Business travel often sounds so exciting. A trip to a different continent. Free flights. A few days of working in a new place and a calendar full of important meetings or events. Your friends whose companies don’t send them trips abroad often tell you how lucky you are.
There’s just one problem. Every time you travel to a far-off country, your body doesn’t fully cooperate. The timezone difference messes up your circadian rhythm—your 24-hour internal clock—and you experience jet lag. How are you supposed to represent your company successfully at meetings and events when you’re drained of energy?
Difficult as it may sound, there’s a way to beat jet lag—or at least minimise its adverse effects on the body, such as insomnia and fatigue. Doing so can spell the difference between a sales prospect warming up to you or finding you unenthusiastic. It can help give you the energy and patience to negotiate deals or man a booth at an exhibit all day long, and even squeeze in a client dinner or a nice evening stroll.
Beating jet lag can also help save your business money. A 2016 study by Kayak and Airbus found that jet lag costs UK businesses at least more than £240 million a year due to productivity loss and mistakes made by sleepy, jet-lagged employees. Jet-lagged employees’ productivity at work is estimated to be a mere 61 per cent, according to the same study.
For business travellers flying to another continent, here are some tips to combat jet lag.
😴 Begin adjusting your sleep incrementally before you travel
If you know your destination is five hours behind your own time zone, try sleeping later than your usual bedtime two nights before your trip.
For instance, if you leave on Monday, try to sleep 90 minutes later on Saturday and another 90 minutes later on Sunday.
📆 Plan your flight strategically
Say your origin country and your destination have opposite time zones—for example, New York and Singapore.
If you leave at 1:00 a.m. Singapore time, that’s 1:00 p.m. in New York. Force yourself to stay awake on the flight until 9:00 a.m. Singapore time, when it's evening in New York. Then try to get six to eight hours of sleep.
That way, you will have begun to adjust your sleep schedule to your destination’s time zone, even when you’re still on the air.
🍵 Drink calming herbal tea
This is one of the oldest tricks in the book. If you can’t fall asleep at night, try drinking chamomile or lavender tea.
Chamomile tea has been used for treating insomnia for many years, as it is known to have tranquillising and sleep-inducing qualities. Research has shown lavender to be effective in speeding up the onset of sleep and relieving restlessness.
🛬 Avoid sleeping upon arrival
This tip applies to business travellers who arrive at their destination in the morning or afternoon. Stay refreshed by taking a quick shower—but avoid napping, as you might end up sleeping for hours instead.
But if you really, really have to, take a power nap, which should be no longer than 30 minutes if you want to wake up refreshed and alert. To be sure your nap won’t extend into an hours-long sleep, you can ask the hotel staff to give you a wake-up call in case you’re still in your room by a given time.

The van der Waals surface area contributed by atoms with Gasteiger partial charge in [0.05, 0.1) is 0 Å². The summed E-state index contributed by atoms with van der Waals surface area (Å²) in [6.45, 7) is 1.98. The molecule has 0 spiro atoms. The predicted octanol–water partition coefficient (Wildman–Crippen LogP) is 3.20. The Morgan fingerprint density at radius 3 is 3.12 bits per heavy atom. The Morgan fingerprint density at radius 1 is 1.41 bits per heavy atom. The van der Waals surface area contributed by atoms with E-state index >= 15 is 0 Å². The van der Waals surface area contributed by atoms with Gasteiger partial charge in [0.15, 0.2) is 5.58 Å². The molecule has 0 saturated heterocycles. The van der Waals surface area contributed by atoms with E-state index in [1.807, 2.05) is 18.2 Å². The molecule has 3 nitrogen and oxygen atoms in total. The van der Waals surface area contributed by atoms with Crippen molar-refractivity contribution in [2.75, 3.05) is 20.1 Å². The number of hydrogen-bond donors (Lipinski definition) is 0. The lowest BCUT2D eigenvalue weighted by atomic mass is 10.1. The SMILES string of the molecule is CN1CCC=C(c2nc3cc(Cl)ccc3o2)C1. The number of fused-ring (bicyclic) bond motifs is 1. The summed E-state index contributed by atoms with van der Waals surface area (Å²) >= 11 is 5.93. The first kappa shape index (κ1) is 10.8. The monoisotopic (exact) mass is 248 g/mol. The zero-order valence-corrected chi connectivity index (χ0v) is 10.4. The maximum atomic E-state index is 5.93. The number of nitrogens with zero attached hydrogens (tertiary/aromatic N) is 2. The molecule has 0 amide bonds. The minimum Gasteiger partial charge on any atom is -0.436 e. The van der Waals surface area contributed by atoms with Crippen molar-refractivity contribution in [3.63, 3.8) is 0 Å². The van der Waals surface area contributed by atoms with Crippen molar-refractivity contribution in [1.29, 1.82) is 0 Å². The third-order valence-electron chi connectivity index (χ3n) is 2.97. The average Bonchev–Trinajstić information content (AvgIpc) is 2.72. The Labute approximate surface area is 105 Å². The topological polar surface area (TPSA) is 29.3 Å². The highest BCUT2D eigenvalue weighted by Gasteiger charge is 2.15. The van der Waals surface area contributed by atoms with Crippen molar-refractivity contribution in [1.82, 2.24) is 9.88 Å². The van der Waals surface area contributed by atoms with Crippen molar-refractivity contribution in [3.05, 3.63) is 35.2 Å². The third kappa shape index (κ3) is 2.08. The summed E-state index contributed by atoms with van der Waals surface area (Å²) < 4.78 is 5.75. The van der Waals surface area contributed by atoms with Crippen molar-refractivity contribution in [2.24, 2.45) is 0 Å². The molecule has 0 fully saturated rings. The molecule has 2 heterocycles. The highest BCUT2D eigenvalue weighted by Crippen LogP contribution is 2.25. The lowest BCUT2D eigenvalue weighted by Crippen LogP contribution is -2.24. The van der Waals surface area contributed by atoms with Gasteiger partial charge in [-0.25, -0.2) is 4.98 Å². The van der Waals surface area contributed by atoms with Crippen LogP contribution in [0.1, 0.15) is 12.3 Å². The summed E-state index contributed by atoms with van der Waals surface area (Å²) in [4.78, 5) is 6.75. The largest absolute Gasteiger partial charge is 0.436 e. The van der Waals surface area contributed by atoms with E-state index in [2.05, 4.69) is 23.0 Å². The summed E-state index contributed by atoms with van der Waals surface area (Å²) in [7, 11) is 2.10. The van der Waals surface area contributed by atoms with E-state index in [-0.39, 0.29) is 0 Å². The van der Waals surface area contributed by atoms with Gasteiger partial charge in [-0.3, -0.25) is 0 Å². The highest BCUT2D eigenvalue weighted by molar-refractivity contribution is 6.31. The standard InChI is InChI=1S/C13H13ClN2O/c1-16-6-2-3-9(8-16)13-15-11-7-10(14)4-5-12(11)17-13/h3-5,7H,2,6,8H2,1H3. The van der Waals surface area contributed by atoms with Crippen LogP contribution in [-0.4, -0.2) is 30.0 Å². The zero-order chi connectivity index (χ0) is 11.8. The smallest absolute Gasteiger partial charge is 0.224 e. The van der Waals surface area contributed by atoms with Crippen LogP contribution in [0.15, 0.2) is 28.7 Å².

🏋🏻 Exercise from time to time
Take a brisk walk or do some stretching to stay alert. You can start doing this on the plane by getting up and walking down the aisle once in a while.
Conversely, if you’re finding it difficult to sleep at night, try a good workout at the hotel gym or pool to make your body crave some rest.
🍺 Avoid or minimise caffeine and alcohol intake
While a shot of espresso may wake you up and a glass of wine may lull you to sleep, these drinks can make you dehydrated and diminish your sleep quality.
If you must drink coffee, avoid too much of it, as you don’t want to suffer a caffeine crash when meeting with potential clients.
And note that even if you take a cup of coffee in the morning, 25 per cent of it is likely to remain in your system come evening, as caffeine can stay in your system for as long as 24 hours.
💡 Control your exposure to light
Your body clock adjusts to changes in natural light, so take advantage of this fact. Catch some sunlight if you feel tempted to doze off at mid-afternoon. Watch a sunset or step out into the street at dusk, as your pineal gland releases melatonin—the ‘sleep hormone’—when the light fades.
At night, use warm lighting in your hotel room. Once you’ve turned the lights off, avoid using your cell phone, as your body may confuse the screen’s ‘blue light’ for daylight. Keep in mind that your body relies partly on light signals to release melatonin.
📱 Get help from apps
If you wear a fitness tracker on your wrist, see if it’s compatible with an app that monitors sleep schedule and quality.
A manageable problem
Of course, jet lag is normal and not completely avoidable when you move between time zones that are hours apart.
There’s no cure for it, says Steve Simpson, the researcher Qantas hired to help design an in-flight experience that would mitigate jet lag. His strategies include adjusting cabin lighting and in-flight meal times to suit the destination country’s time zone as much as possible.
But by applying these tips, you can reduce the extent of your fatigue and mitigate the negative effects of jet lag on your performance.